Sri Lanka Cricket allegations April 20, 2004

ICC back Broad in 'boozing' row

Wisden Cricinfo staff



Chris Broad - the ICC are standing by their man © ICC

The International Cricket Council has questioned the credibility of allegations levelled against its match referee, Chris Broad, who was accused by Colombo's Sunday Observer newspaper of "boozing" with the Australian team during their recent Test series in Sri Lanka.

"The allegations that have appeared in the media and attributed to Sri Lanka Cricket are serious and significant yet there is not one piece of evidence offered to support them," said Malcolm Speed, the ICC's chief executive. "There are no specifics - no places, no dates, no times - and it is disappointing that a national board would elect to make disparaging comments about an ICC match official without providing any material to support these comments.

"The issue has been discussed with Chris Broad," added Speed, "and he is unaware of any behaviour or incident during his time in Sri Lanka that would prompt such allegations." Broad did, however, reopen the debate into Muttiah Muralitharan's bowling action, when he questioned the legality of his doosra during the second Test at Kandy.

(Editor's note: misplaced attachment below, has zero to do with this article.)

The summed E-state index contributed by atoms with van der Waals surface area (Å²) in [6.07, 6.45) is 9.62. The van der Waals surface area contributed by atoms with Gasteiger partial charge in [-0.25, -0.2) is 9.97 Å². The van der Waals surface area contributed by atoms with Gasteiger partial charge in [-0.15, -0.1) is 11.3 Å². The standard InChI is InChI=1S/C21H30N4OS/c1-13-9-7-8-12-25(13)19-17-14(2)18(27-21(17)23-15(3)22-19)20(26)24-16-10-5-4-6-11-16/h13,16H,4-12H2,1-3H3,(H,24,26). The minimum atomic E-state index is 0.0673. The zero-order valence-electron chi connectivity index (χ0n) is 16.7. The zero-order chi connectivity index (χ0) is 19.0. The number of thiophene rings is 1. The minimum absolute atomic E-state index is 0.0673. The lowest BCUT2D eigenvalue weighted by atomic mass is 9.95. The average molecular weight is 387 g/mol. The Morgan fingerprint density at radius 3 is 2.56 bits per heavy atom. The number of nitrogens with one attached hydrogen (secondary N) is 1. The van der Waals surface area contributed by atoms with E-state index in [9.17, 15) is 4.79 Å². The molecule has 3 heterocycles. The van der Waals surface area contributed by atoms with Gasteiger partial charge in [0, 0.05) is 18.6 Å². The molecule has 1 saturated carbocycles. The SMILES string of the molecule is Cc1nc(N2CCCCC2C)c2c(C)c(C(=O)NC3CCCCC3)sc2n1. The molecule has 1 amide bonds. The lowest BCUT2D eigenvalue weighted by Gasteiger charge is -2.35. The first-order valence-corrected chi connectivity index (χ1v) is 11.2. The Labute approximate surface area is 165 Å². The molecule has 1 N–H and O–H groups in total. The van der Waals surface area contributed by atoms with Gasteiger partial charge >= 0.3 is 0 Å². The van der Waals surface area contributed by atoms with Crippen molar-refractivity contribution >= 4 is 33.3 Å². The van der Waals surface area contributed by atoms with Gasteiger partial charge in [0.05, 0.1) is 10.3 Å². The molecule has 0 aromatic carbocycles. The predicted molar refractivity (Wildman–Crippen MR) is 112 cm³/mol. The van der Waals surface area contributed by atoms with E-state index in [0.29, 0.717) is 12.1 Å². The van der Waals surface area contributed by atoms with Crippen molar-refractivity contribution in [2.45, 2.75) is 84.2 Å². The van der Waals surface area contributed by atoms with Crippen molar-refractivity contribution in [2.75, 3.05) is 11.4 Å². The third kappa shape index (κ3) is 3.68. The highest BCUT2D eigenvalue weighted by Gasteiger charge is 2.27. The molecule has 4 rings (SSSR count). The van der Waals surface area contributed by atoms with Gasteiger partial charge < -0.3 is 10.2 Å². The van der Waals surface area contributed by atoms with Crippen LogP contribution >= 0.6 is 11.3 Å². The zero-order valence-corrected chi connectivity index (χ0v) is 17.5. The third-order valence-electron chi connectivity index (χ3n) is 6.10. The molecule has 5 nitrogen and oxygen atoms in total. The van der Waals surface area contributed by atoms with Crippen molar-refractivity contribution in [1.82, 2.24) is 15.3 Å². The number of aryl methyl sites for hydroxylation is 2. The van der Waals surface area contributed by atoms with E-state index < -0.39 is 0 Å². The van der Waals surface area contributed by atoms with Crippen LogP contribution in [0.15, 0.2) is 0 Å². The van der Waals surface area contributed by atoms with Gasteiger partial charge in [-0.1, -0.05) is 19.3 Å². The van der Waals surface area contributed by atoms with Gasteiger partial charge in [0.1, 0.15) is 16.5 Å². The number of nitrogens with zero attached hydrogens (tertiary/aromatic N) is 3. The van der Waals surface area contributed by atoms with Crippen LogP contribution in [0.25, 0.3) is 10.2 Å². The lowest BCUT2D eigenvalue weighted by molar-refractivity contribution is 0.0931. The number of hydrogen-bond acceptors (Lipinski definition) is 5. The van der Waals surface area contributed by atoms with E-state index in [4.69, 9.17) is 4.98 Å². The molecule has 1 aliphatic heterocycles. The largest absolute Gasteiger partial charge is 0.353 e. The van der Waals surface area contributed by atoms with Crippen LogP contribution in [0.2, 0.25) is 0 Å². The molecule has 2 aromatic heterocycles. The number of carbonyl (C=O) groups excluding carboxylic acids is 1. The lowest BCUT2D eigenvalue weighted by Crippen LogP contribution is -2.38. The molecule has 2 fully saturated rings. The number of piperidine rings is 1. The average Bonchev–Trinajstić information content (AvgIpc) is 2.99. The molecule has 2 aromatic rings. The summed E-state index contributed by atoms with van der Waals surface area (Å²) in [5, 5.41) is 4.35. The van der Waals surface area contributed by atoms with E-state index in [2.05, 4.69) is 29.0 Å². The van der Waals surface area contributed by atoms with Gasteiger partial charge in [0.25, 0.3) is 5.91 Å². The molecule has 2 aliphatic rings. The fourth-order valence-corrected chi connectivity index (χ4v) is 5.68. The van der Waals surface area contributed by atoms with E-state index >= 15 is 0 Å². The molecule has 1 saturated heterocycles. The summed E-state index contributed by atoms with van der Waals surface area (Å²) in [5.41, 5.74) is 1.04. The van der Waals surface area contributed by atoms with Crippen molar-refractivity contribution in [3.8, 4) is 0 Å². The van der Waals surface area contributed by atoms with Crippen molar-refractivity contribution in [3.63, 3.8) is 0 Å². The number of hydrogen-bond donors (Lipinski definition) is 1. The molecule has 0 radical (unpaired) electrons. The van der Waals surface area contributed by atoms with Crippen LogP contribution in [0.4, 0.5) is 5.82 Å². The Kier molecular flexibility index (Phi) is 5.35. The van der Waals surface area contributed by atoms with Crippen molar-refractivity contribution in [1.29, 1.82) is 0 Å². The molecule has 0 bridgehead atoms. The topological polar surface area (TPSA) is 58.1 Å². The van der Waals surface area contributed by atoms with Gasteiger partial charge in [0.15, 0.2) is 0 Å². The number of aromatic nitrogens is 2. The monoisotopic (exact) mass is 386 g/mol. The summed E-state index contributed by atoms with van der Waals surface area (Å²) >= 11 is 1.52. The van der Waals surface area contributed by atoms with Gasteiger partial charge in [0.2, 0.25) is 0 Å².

It was a decision which infuriated the Sri Lankan cricket board, and Broad was subsequently removed as match referee for Sri Lanka's trip to Zimbabwe. But subsequent tests in Australia demonstrated that the delivery did involve a ten-degree flexing of the elbow, five degrees more than the established legal limit for a spinner. Nevertheless, Bruce Elliott, the biomechanist who carried out the tests, believed Murali should be allowed to carry on bowling until further tests had been carried out.

"It is disappointing for me that such allegations have been made without any substance to back them up," said Broad. "I enjoyed the opportunity to officiate in this series in Sri Lanka and entirely reject any suggestion that I acted improperly during my time in the country."

Broad's protestations of innocence were backed up by Cricket Australia's officials, who confirmed that his personal and professional behaviour had been entirely appropriate during the tour. "In light of the advice from Mr Broad and Cricket Australia," concluded Speed, "if Sri Lanka Cricket has a different view, it must now detail its claims and support them if they are to be taken seriously."